Opened in 2006 and the brainchild of entrepreneur Piers Adam, it prided itself on its lack of pretension. “It brings together these different worlds: it’s Tatler meets The Sun. It’s Kensington meets Essex,” said Adam in an interview.
The sheer number of blond quiffs and suede shoes on the dancefloor suggests the clientele was more familiar with the upmarket Tatler “Bystander” column than the tabloid Sun’s “Dear Deidre” page.
“A friend and I used to play a drinking game to see how long it would take someone to ask you where you went to school – on average I would say it was about two or three minutes,” says Sarah, who worked as a nightclub promoter at the time.
Harry was the leader of the tribe and once Guy Pelly – then best friend to the princes – was hired to help run Mahiki, every girl with the dream of a Kensington Palace address followed suit.
The princes felt safe there because they knew none of the managers would call the press.
“There was always a bit of a buzz on the nights Harry or William turned up – they’d come and go via the staff entrance, or even arrive wearing balaclavas,” says Lucie, who worked on the door at Mahiki in the late Noughties. “They usually stuck to a private roped-off area of the club – although I do remember Harry coming on to the main dancefloor to have some fun.”
For much of Harry’s party period, he was in the military and in an on-off relationship with Zimbabwean Chelsy Davy. Often, they went out together – but in their break-up periods, there were plenty of distractions. Promoters were charged with bringing in attractive young women: one editor, who was a fashion student at the time, said that she and her friends were regularly invited to Mahiki to enjoy a free night with drinks on tap and platters of food.
“The promoters’ job was to bring in stylish young girls,” she says. “We had no obligation other than to look good, have fun and take pictures on our digital cameras. For the most part, the partygoers respected [the royals’] privacy.”
William and Harry had to deal with increasingly hungry groups of paparazzi who would crowd the club doors in the hopes of getting a picture. One person I speak to says it was once rumoured that William was snuck out the back door while Harry was left to deal with the press. Memorably, the younger prince had a scuffle with a photographer when leaving Pangea nightclub in 2004.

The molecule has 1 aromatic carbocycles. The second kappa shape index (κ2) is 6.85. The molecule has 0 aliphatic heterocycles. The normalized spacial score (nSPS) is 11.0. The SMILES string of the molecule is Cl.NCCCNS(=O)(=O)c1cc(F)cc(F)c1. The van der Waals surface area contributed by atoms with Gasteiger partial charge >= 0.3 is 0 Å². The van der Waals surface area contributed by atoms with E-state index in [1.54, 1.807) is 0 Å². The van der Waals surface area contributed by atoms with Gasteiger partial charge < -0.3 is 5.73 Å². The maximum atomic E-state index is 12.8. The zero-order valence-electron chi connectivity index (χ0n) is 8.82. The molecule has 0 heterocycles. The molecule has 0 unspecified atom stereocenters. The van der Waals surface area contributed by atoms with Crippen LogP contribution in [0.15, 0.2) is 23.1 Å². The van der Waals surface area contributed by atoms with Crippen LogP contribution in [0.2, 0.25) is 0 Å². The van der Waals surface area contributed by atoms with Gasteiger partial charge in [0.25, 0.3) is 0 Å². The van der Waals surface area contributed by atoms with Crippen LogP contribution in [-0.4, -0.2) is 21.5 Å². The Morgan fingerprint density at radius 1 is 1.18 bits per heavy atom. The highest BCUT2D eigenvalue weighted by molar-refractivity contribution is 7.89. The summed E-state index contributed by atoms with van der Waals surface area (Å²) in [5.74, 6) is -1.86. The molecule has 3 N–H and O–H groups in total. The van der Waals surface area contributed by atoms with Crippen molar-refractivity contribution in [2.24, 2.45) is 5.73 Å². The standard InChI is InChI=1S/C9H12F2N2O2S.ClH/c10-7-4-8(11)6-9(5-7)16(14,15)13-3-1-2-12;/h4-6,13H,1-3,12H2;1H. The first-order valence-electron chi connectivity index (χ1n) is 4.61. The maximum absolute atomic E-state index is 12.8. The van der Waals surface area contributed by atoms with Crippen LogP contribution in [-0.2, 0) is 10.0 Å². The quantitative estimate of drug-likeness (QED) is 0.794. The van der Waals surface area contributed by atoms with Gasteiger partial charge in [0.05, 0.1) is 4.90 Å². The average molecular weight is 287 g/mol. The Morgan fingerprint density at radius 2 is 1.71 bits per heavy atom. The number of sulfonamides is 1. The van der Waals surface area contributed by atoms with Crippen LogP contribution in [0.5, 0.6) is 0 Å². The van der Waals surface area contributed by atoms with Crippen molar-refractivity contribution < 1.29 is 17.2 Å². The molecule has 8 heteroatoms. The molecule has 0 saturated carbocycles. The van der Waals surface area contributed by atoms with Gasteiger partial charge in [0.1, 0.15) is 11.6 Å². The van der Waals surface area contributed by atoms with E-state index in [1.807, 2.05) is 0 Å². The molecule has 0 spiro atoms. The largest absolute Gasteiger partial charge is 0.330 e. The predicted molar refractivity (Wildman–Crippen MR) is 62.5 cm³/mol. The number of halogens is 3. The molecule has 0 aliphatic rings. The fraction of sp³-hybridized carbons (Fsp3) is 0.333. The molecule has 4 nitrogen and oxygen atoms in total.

Drugs were also ubiquitous. “Of course, I had been taking cocaine at that time,” writes Harry in Spare. “At someone’s house, during a hunting weekend, I was offered a line, and since then I had consumed some more … It wasn’t very fun, and it didn’t make me feel especially happy as seemed to happen to others, but it did make me feel different, and that was my main objective. To feel. To be different.”
Now closed, Boujis was another fixture on the party circuit. Opened in 2002 in South Kensington, it was fronted by Jake Parkinson-Smith, grandson of the fashion photographer Norman Parkinson.
“Boujis was the most fun of the lot,” says Tilly, who knew the princes well at the time. “We used to have one ‘Crack Baby’ shot after another – they were vodka, champagne and passion fruit, and you could have 10 in a row and still stand upright.”
More than Mahiki, Boujis built a lot of its reputation around its royal connections. “Celebrities like Kate Moss would turn up but it was ultimately all about the princes,” says Sarah.
“People would get through the door and immediately start royal spotting – the jackpot was William and Harry, although they were happy to see Kate, Beatrice, Eugenie and Zara too.”
“It was a real feature of that period,” adds Nicholl. “The boys on their nights out and the groups of gorgeous long-limbed beauties on prince-watch.
“Harry was a young prince and he was having fun like many of his relatives had done before him,” adds Nicholl.
“Very few people were going to berate him for that.”
Except, it seems, the new post-therapy version of Prince Harry himself.
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